The overall internal beach ridge layering and structure is very similar to beach ridge systems deposited under micro tidal conditions in inland seas of Denmark, although the Greenlandic beach deposits are expected to have formed under meso-tidal conditions as judged from modern day conditions. The exact relation between identified internal markers and sea level depend on different factors, such as tidal range, wave action, and sediment supply. While Tamura et al.16 interpreted similar changes in GPR reflectivity patterns to corresponded to a level of c. 1 m below sea level at a locality on the Pacific coast of Japan, Nielsen & Clemmensen23 showed that such features identified in GPR data collected on Anholt, central Kattegat Sea between Denmark and Sweden, exhibit a scatter around mean sea level at the time of deposition, which primarily reflects meteorologically induced changes in water levels in that area where the tidal range is less than 0.4 m. For a different locality in southeastern Denmark, Hede et al.26 found results that are similar to the ones of Nielsen & Clemmensen23. The sea-level markers interpreted from the GPR data collected at Tuapaat, Qassiarsuk and Igaliku exhibit a relatively small scatter as compared to the tidal range of about 3 m in these areas. Besides, the downlap points observed in the GPR sections mainly exhibit long-wavelength variation and short-scale fluctuations are not dominant. These observations indicate that the sea-level markers observed in these GPR sections were formed systematically with respect to sea level at the time of deposition and that here the internal beach ridge structures have only been moderately affected by variation in elevated water levels due to tides and/or meteorological factors. Moreover, observations made in GPR profiles acquired near the present coast line are consistent with the interpretation that the identified level separating steeply seaward-dipping reflectivity from less dipping features represents a height close to sea level. Further, the dominant clast size of the beach ridge systems and the tidal range of the different localities are comparable suggesting that the downlap points of the different localities most likely refer to the same level, probably close to the low tide sea level16 (see also conceptual model of Fig. 5). These similarities suggest that the relative sea-level variations that may be extracted from the presented approach will be directly comparable and may form a solid basis for studying regional variations in sea level and vertical land movement during the Holocene. Our mapping is consistent with the previous results by others showing tens of metres of relative sea-level change in southern and western Greenland indicative of large isostatic rebound effects in relation to glacial melting and retreat5,6,10,11.

The presented GPR-based approach allows for identification of numerous sea-level markers in the fossil beach deposits. An age model is the next step for the study sites, but clearly the resolution of the variability of the relative sea-level curves to be established based on such studies will be limited mainly by the availability on dateable material, e.g. material suitable for optically stimulated luminescence dating31 or organic matter for 14C dating27 and not the availability of sea-level markers.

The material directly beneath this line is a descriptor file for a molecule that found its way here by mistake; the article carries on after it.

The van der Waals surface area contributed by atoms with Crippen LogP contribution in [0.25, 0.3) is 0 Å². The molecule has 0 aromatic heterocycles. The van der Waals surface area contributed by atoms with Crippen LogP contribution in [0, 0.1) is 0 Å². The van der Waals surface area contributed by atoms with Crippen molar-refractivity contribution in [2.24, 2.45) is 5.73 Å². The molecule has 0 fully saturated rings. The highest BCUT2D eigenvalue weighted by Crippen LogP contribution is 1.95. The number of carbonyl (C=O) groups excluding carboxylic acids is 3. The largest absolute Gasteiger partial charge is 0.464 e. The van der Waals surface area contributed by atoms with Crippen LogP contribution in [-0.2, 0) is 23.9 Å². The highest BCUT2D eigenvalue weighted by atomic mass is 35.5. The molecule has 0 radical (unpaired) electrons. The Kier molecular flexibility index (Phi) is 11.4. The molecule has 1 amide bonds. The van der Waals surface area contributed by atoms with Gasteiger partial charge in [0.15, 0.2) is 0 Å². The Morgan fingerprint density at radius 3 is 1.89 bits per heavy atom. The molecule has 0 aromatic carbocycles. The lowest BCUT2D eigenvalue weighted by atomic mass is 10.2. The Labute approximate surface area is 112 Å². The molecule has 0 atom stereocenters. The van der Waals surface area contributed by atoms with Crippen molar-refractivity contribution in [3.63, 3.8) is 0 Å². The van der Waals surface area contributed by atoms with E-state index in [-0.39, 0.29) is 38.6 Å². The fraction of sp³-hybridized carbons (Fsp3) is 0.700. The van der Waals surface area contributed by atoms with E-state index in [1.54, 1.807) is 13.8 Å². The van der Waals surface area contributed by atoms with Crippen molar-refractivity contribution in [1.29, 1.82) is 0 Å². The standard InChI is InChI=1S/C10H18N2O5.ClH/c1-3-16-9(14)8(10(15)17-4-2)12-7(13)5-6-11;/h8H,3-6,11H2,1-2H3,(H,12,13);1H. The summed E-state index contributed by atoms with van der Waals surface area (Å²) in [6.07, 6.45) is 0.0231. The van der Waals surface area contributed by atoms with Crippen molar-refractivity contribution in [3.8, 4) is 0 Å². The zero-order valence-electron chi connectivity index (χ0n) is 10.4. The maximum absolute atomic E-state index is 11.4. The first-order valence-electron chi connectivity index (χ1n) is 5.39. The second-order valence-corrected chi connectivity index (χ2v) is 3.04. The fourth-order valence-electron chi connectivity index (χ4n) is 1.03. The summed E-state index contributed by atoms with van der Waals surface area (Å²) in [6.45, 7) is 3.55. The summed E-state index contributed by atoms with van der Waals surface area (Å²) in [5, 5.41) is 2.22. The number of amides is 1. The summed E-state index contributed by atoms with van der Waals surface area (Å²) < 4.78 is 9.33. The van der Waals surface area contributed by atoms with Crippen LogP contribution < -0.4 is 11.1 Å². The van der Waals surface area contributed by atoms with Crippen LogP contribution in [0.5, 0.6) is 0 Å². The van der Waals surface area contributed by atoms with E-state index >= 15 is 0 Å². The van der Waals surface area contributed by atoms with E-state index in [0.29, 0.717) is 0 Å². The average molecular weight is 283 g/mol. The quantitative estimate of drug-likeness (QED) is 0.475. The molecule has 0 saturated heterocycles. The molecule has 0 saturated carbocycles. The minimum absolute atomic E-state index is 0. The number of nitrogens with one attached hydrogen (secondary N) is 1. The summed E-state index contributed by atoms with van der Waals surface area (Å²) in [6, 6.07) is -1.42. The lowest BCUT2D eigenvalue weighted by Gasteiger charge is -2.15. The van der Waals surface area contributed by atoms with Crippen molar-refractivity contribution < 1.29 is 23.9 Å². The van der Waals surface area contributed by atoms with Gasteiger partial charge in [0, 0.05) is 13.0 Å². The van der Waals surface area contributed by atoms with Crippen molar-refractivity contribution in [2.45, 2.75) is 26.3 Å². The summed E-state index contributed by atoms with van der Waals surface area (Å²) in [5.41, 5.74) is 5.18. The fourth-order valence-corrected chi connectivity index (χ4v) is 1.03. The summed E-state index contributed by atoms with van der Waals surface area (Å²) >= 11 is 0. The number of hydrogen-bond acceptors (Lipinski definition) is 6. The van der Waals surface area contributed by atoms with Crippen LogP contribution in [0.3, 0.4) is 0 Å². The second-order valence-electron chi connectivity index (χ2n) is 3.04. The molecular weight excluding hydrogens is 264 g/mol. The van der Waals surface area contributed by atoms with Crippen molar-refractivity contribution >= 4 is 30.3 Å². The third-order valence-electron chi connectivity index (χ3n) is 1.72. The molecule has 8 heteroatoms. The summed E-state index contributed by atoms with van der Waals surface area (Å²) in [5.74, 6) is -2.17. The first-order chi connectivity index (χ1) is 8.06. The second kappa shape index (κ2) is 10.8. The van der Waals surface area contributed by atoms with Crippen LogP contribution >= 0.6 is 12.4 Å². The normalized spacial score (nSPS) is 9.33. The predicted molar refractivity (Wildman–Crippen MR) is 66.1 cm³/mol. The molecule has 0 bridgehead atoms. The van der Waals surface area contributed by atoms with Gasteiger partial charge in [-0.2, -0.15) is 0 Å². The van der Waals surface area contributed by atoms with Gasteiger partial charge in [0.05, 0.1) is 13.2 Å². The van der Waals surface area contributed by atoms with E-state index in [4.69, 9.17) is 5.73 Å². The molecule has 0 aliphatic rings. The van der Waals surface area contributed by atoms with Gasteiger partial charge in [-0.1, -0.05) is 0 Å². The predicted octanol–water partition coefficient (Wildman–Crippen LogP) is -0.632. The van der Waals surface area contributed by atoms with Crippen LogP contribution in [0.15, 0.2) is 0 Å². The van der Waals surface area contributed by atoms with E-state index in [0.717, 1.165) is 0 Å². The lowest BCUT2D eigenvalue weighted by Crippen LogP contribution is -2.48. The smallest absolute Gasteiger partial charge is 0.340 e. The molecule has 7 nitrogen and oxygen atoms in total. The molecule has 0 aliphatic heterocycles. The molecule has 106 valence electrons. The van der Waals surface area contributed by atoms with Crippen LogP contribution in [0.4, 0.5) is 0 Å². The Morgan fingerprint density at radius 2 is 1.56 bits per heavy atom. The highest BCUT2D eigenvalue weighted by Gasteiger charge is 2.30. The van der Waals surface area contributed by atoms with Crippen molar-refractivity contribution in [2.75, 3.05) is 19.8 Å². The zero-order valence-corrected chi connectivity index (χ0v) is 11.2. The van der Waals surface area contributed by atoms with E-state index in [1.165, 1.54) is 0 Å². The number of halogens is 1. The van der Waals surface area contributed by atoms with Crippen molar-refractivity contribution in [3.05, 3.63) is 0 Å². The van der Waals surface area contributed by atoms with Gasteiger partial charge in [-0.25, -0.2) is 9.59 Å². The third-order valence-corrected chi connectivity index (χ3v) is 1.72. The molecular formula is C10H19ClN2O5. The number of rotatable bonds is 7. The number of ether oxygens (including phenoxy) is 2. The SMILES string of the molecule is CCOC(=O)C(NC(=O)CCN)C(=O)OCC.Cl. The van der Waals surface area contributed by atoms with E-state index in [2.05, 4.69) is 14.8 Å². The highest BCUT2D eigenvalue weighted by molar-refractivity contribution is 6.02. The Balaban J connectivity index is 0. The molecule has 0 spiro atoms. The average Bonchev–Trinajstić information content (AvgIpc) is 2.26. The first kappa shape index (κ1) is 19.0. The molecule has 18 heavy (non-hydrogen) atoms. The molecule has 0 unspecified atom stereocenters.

The beach ridge deposits studied here cover limited geographical areas of a few square kilometers (Fig. 2) and probably represent several thousand years of deposition4,6,9,27. The melting of ice sheets in Greenland has resulted in strong differential vertical land movement, which influences sea-level curves extracted from markers integrated over large areas10,11. The application of the presented methodology can result in relative sea-level curves that are consistent with respect to the influence of vertical land movement since the individual beach ridge plains are so spatially localized that they have not experienced spatially varying uplift histories during their evolution. Therefore, we only expect variation in uplift with time for the individual beach ridge plains.


The topographic data was collected along profile lines and on specific points with two RTK differential GPS systems, one served as basis on a fixed point in each study site, while the other served as rover. The data of both identical differential GPS systems were combined and post-processed using Trimble software. The accuracy of the final location of the individual points was in the order of 0.05 m (horizontal) and 0.05–0.1 m in height (vertical).

The GPR data was collected along profile lines oriented approximately perpendicular to the orientation of the beach ridges using shielded 250 MHz antennae manufactured by Sensors & Software (Fig. 2). Eight measurements, which were subsequently stacked to one data trace, were acquired every 0.05 m along the profile lines. Data was subject to standard processing including: dewow, gain corrections, band-pass filtering, migration and depth conversion20,26. The migration algorithm accounted for beach ridge and swale topography32. Migration and depth conversion relied on estimation of GPR wave velocities. Inspection of diffraction hyperbolas observed in the non-migrated record sections showed that the root-mean-square (rms) velocity varied between 0.07 and 0.12 m/ns at all three localities. Large round stones with a diameter of 5 cm or more often constituted the main matrix of the studied beach ridges. Such stones were often large enough to cause significant scattering of the GPR wavefield. Therefore, careful rms-velocity estimation and migration were particularly essential processes for obtaining high-resolution reflection images of the subsurface layering. The frequency spectrum for the recorded data typically shows a fairly broad peak from ~120 MHz to ~300 MHz. The vertical resolution of the obtained reflection images is about 0.1 m or better for the typical dominant wavelength of the data. The uncertainty of individual depth estimates to reflectors is around 0.25 m taking errors related to topographical corrections, velocity uncertainties and possible misidentification of reflections (due to e.g. precursors caused by frequency filtering) into account23. The migration and depth conversion made for the GPR image shown in Fig. 4 was made for a velocity of 0.07 m/ns. Thus, for the central frequency of ~250 MHz, the wavelength of the GPR signal is ~0.3 m at this location. For this wavelength, the stony/rocky layers of the interpreted beach ridge and upper shoreface deposits appear as almost continuous, smooth layers in the GPR data reflection image (Fig. 4).

Additional Information

How to cite this article: Nielsen, L. et al. Sea-level proxies in Holocene raised beach ridge deposits (Greenland) revealed by ground-penetrating radar. Sci. Rep. 7, 46460; doi: 10.1038/srep46460 (2017).